Monday, 26 December 2011

Why I Continue to Work in the Technology Industry

One common question that I get asked is, “Why are you still working?”  I don’t understand that question because there is still so much more for me to accomplish and give to the technology industry.
It all started for me in high school. My high school was next to an Engineering college and I would ride my bicycle past the college every day. I always assumed I would go to the Engineering College next to my high school. This was an easy decision since there is precedence in my family with both my dad and brother having studied Engineering. I also had a good aptitude for Math and Science. 
In college, I was surprised to find that the female-to-male ratio was skewed. Although I live in a country which has a skewed gender population ratio, I still found it surprising. I come from a family where it is very much accepted to be a daughter, a wife, a mom, and a working woman at the same time. I now know that it was atypical of Indian families. When I started working, I found that the female to male ratio was again skewed across the industry and across countries. As years passed by more and more female peers dropped out (that is a topic for another blog). Their approach to problems, solutions, communication and leadership style may have been different but I still found them being very effective. Is it possible that some senior managers did not recognize this difference in approach and effectiveness?

I have had the luxury of having some of the best managers to work with who have helped me build my career. Having said that, some people have made it uncomfortable for me to work but overall it has been a positive and rewarding experience. Companies want “out-of-the-box thinkers” – the very fact that I have stayed in this industry for over 20 years and plan to continue, should make me an out-of-the-box thinker, shouldn’t it?! But at the end of the day, I still don’t see myself very different from others. I want the same things (impact, growth, recognition, job satisfaction, etc.) in my career as most other people.
With each year passing, I realize that there are so many more things to learn. Even with over 20 years, I have never done a boring repetitive job. I enjoy having ownership – whether it is a project, a product or a team. I enjoy coming up with goals that are very challenging and then convincing everybody to go after those goals. I celebrate my successes and feel sad about my failures. I enjoy working with and observing my seniors and learning from them. I enjoy hearing from my teams and not just their experiences at work but also their experiences outside of work. I enjoy spending time with the young folks in the industry and understanding them – makes me feel closer to my kids. I enjoy looking at the history of companies, products and teams.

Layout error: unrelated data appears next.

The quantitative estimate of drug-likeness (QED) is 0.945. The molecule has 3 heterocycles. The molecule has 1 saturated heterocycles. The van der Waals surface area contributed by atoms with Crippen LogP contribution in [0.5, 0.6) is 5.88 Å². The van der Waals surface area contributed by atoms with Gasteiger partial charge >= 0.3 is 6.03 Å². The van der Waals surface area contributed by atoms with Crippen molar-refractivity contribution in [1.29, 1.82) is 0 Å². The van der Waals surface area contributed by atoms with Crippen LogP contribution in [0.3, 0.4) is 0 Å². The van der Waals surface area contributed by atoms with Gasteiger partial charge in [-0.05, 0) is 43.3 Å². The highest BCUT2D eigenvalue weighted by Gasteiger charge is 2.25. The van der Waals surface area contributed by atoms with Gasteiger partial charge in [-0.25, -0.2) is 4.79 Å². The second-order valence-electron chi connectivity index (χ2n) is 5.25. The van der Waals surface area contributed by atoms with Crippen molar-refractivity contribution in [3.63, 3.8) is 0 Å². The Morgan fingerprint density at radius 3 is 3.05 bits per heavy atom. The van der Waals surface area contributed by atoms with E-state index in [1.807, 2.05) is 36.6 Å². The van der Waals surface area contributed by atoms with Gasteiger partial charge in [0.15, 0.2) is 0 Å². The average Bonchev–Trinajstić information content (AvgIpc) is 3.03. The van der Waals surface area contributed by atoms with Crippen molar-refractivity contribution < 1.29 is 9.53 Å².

In my twenties, when I was based in the US, I believed in the all-American dream of working hard when you are young and retiring rich early. In my early thirties I realized it is not only financial reasons that make me come to work, it is also about being part of something big and meaningful, and yes, the glory and satisfaction of doing something BIG – whether it was building the first Giga Hertz CPU or the first Indian CPU design, it was always something that I believed in and wanted to be part of.
I am in my forties now.  I would like to continue in the tech industry and keep looking for the next big thing to be a part of. My kids are grown up. For those young moms and dads who are finding it hard to do the balancing act, my only advice is to continue working; it gets easier as the kids get older. You will even find time to write a blog!
So, why do I continue to work – because this is my industry; this is one place where I can make an impact, a difference to the industry, community, company, team and to myself. Why would I not continue to be here for another 20 years? I wish though, that most of my female peers didn’t have to opt out and could reach their potential – there is so much they can give to the industry…

Sunday, 11 December 2011

If Life Offers you Lemons, Make the best Lemonade

I was a panelist at a conference last year and one of the concerns from the audience was, “My manager always asks me to do unappealing jobs and I am not able to say no. Hence I always end up with those types of jobs”. Having managed large teams, I believe that there are all kinds of jobs and all of them need to get done. It is true that some jobs are considered more appealing than others by some folks. However, it is possible to make a difference with any job you have.
A few years ago, I was asked by my manager to take up a Verification Management job. I had worked on all aspects of CPU design and was interested in continuing with design. But the available job was in verification. Typically verification teams are very large teams and the management had confidence in me to pull this through. For some reason, the company had lost most of the senior verification members. It was considered a suicide mission to take over at that point in time. I was open to taking such risks and I decided to take this new challenge in my life.